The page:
On Nov. 6, St. John of God Community Services celebrated 50 years of hospitality by hosting a Golden Anniversary Gala at Auletto Caterers in Deptford.
Bishop Dennis Sullivan accepted the Damien O’Shea Hospitality Award, the St. John of God Children’s Bell Choir gave a performance, and Brother Thomas Osorio summarized the five decades of work and commitment that were being celebrated.
St. John of God Community Services is a nonprofit, non-sectarian agency providing educational, therapeutic and vocational programs for people with disabilities, community childcare, inclusive preschool, and grant-funded job services for people with barriers to employment.
Brother Tom recalled how five members from the Hospitaller Order of St. John of God — Brothers Thaddeus O’Connell, Eunan McGuinness, Damien O’Shea, Cornelius Lenn, and Canis Fahy — travelled from Ireland to the United States to serve a special population.
“These men had the vision and the responsibility when they took the risk in 1965. When they arrived in Haddonfield from Ireland, the house they were given was a converted convent, which had been transferred on rollers down the street from its original location to the parking lot of Christ the King Church,” he said.
He said that the community then set out to open up a school for children with special needs. It officially opened in 1966.
“Classrooms were located in the brothers’ residence and quickly became unsuitable. Archbishop Damiano agreed and the Diocese, with the assistance from the House of Charity, acquired a plot of land in Westville Grove to build a community house,” Brother Tom said.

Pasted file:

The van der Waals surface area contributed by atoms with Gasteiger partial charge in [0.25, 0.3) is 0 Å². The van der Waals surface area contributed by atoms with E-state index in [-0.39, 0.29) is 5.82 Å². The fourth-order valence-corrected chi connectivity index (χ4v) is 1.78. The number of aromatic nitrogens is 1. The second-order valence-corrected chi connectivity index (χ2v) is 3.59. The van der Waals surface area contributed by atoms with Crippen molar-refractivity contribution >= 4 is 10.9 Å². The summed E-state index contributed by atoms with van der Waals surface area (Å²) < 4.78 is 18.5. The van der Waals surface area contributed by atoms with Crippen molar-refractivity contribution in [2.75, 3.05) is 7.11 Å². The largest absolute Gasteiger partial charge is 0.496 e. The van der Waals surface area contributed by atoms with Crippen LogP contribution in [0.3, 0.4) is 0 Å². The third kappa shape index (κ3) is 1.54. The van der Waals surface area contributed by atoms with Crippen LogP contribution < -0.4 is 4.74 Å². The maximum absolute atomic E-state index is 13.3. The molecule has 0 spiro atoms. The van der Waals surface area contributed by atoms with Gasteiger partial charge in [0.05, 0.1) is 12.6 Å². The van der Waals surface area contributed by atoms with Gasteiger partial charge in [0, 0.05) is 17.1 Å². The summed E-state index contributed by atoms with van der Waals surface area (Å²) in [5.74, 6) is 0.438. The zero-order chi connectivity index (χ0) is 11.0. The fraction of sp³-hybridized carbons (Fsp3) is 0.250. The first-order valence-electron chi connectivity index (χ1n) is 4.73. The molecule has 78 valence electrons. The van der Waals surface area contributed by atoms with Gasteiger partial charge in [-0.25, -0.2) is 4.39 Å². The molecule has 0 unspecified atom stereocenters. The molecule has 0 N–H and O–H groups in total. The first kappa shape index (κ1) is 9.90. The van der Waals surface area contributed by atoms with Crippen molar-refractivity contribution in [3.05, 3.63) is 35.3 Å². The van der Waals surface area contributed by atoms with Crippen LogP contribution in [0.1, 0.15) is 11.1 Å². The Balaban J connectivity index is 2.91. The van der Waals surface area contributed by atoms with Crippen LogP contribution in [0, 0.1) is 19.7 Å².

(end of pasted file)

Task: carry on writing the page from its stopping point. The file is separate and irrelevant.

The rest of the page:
Archbishop Damiano School opened in September 1968.
Brother Tom noted that the children are more medically fragile than ever before.
“It’s not only about providing them with a structured program in the school sense, but also how do we prepare to serve them and to serve our families as they become ill. They go through life changes and we invite the wider community to assist us in that.”
Bishop Dennis Sullivan accepted the Brother Damian O’Shea Hospitality Award.
Brother Tom stated, “Because of the bishop’s work and interest, particularly those with autism and other disabilities, it has allowed us to continue to find ways to support those who need our services. More importantly it is allowing us, through his leadership, to have the conversation of how the church could respond to children with disabilities and their families.”
Brother Tom called Bishop Sullivan a “faithful friend” who encourages us all to look at those needs that aren’t being met and who also challenges others to ask: “How can we do it? How can we move forward?”
In accepting the award, Bishop Sullivan recognized the pioneering Brothers who came and left their charism in the diocese.
“Those pioneering brothers were filled with the charism and left it here in the diocese. So it has grown and I am convinced that it will continue to grow so we give thanks to God for them and for their pioneering spirit. They were truly missionaries who took a risk,” the bishop said.
Bishop Sullivan spoke of caring for children and adults with disabilities and said: “It is a great, much needed ministry. We continue to do what we can to make sure that the charism of St. John of God continues to grow, be vital and inspires all those associated with the community services with Archbishop Damiano School.”
Archbishop Damiano president, John Pepper, accepted a proclamation that was signed by Senate President, Stephen Sweeney, Sen. Nilsa Cruz-Perez, Assemblyman John J. Burzichelli and Assemblyman Gilbert “Whip” Wilson.